Review by Sean Boelman
Some documentaries have a story that is undeniably powerful and angering, but are unable to present it in a way that is as engaging as it should be. Tommy Oliver’s 40 Years a Prisoner falls into that trap, containing a very important message told through storytelling that is too uneven to be fully impactful.
The film tells the story of the standoff between the Black liberation activist group MOVE and the Philadelphia Police Department, which resulted in the death of a police officer and the long-term incarceration of nine of the group’s members. It’s clear from the beginning that there’s a lot more to this story than either perspective can tell on their own, and this documentary attempts to provide as complete of a picture as possible.
Unfortunately, Oliver isn’t only concerned with getting out the truth about these events that occurred in 1978 yet still feel eerily timely today. Instead, a majority of the movie is spent with the son of two of the arrested group members who has devoted most of his life to getting his parents out of jail and absolved of their accusations.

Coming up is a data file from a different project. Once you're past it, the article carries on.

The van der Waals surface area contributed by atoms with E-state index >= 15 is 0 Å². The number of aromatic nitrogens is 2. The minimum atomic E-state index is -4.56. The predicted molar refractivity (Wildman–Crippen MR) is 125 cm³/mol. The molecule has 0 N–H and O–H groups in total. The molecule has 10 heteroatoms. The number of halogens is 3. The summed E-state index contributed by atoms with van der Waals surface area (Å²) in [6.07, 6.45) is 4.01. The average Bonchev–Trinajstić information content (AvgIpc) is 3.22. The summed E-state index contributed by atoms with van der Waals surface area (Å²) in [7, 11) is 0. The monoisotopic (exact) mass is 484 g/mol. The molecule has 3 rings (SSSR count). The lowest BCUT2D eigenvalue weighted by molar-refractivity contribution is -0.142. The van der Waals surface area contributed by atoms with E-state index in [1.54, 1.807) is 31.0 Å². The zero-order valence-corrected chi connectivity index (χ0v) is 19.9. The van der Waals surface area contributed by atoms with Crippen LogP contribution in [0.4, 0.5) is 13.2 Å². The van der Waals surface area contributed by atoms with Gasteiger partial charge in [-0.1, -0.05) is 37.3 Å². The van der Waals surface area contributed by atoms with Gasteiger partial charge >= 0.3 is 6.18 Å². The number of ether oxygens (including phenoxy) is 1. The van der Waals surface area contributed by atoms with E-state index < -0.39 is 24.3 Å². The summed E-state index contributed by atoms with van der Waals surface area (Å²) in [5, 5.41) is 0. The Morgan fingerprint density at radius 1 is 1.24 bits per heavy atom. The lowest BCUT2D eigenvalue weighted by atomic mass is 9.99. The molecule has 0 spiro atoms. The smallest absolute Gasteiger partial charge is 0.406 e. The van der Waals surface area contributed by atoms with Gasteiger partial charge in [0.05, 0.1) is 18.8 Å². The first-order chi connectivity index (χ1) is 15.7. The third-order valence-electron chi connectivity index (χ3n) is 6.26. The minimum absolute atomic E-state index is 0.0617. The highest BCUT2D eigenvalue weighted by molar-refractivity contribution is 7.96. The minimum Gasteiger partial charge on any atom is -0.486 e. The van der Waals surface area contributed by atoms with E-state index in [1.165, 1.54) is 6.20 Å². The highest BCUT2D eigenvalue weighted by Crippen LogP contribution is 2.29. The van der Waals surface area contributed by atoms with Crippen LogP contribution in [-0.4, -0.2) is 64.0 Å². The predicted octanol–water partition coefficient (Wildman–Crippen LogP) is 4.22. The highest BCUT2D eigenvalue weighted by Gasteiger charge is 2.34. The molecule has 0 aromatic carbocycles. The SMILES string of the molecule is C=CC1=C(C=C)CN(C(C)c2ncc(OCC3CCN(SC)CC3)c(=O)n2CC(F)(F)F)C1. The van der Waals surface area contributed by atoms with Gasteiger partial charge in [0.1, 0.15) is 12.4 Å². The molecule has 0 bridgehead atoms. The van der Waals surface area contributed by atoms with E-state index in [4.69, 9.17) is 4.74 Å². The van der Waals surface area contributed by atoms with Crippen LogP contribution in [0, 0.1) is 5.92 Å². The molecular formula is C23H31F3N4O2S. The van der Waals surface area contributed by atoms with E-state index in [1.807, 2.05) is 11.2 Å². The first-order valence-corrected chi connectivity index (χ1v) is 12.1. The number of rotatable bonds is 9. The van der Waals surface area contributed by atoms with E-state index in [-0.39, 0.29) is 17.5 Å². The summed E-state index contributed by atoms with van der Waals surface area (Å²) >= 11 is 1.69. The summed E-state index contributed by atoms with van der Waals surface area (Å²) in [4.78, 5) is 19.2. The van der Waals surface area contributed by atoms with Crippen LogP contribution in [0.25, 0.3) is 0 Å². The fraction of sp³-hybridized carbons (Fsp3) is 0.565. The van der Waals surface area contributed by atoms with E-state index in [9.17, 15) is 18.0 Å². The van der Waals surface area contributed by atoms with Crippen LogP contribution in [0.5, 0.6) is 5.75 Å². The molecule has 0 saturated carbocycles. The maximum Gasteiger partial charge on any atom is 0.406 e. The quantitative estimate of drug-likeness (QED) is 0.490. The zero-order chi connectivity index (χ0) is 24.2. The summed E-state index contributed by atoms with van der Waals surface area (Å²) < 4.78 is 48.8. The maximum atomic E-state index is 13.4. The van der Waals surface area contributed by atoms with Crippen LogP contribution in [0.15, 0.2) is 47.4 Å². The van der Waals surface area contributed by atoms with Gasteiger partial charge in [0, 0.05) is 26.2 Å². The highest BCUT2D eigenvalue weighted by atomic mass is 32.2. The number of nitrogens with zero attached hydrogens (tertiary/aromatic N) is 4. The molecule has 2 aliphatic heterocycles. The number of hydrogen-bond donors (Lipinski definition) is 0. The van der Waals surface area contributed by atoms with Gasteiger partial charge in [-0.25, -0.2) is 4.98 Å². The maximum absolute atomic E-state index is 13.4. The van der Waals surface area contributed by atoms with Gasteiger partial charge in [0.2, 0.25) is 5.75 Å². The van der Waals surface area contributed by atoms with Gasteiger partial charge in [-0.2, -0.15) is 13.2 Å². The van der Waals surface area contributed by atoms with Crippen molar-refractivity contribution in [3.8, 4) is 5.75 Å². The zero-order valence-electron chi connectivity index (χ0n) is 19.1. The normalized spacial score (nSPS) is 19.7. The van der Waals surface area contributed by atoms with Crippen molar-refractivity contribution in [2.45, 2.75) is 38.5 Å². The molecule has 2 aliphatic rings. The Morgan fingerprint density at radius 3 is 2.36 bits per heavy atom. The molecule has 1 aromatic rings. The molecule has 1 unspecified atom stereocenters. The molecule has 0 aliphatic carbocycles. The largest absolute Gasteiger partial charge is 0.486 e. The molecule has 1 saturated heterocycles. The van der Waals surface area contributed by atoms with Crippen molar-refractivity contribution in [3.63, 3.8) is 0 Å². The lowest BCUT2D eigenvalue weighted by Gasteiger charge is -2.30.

Although his story is definitely compelling, there’s no denying that the story of the MOVE activists themselves is much more intriguing. There have been plenty of documentaries in the last decade about exonerating wrongfully-convicted inmates, and by focusing on this aspect of the story, Oliver’s film feels a lot less unique and original.
It’s clear that the movie is meant to be a critique of the justice system, but Oliver goes about it the wrong way. Rather than targeting the portion of the system that put these people in prison, the film should be criticizing that portion which put them in that situation in the first place. The things that the police were doing that led to their arrest are completely unacceptable.
Still, the movie has quite an emotional impact regardless of its narrative shortcomings. When combined with ongoing frustrations with the atrocities being committed today by the police, this film makes it infinitely clear that these are not isolated incidents. It’s a systemic problem in a broken system that urgently needs to be repaired.
Oliver’s directing style is a lot more conventional than this story deserves. Although the blend of interviews, archive materials, and fly-on-the-wall footage following the subject as he goes about getting his parents released from prison gets the story told, the way in which it is paced is pretty ineffective.
40 Years a Prisoner tells an important and surprisingly timely story, but it could have done so in a way that was more riveting. Still, it’s worth watching if only to continue the discussion of how these issues have remained a constant over the years.
40 Years a Prisoner screened at the 2020 AFI FEST which ran October 15-22.
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